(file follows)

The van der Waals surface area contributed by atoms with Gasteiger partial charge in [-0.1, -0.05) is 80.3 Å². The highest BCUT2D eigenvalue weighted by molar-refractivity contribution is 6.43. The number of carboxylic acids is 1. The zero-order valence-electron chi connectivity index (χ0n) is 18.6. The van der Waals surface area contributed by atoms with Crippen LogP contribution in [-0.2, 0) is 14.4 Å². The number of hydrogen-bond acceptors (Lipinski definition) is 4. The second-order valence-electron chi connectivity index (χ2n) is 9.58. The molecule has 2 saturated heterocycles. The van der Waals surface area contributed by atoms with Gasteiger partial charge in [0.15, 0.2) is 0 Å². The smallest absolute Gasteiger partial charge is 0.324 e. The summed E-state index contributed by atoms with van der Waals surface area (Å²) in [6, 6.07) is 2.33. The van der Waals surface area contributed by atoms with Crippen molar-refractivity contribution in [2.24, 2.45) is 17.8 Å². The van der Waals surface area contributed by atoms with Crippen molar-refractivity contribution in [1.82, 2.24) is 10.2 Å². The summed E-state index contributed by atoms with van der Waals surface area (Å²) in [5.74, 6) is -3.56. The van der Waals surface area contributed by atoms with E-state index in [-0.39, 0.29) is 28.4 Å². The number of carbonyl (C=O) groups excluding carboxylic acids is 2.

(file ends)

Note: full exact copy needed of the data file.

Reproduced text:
The van der Waals surface area contributed by atoms with Gasteiger partial charge in [-0.1, -0.05) is 80.3 Å². The highest BCUT2D eigenvalue weighted by molar-refractivity contribution is 6.43. The number of carboxylic acids is 1. The zero-order valence-electron chi connectivity index (χ0n) is 18.6. The van der Waals surface area contributed by atoms with Crippen LogP contribution in [-0.2, 0) is 14.4 Å². The number of hydrogen-bond acceptors (Lipinski definition) is 4. The second-order valence-electron chi connectivity index (χ2n) is 9.58. The molecule has 2 saturated heterocycles. The van der Waals surface area contributed by atoms with Gasteiger partial charge in [0.15, 0.2) is 0 Å². The smallest absolute Gasteiger partial charge is 0.324 e. The summed E-state index contributed by atoms with van der Waals surface area (Å²) in [6, 6.07) is 2.33. The van der Waals surface area contributed by atoms with Crippen molar-refractivity contribution in [2.24, 2.45) is 17.8 Å². The van der Waals surface area contributed by atoms with Crippen molar-refractivity contribution in [1.82, 2.24) is 10.2 Å². The summed E-state index contributed by atoms with van der Waals surface area (Å²) in [5.74, 6) is -3.56. The van der Waals surface area contributed by atoms with E-state index in [-0.39, 0.29) is 28.4 Å². The number of carbonyl (C=O) groups excluding carboxylic acids is 2.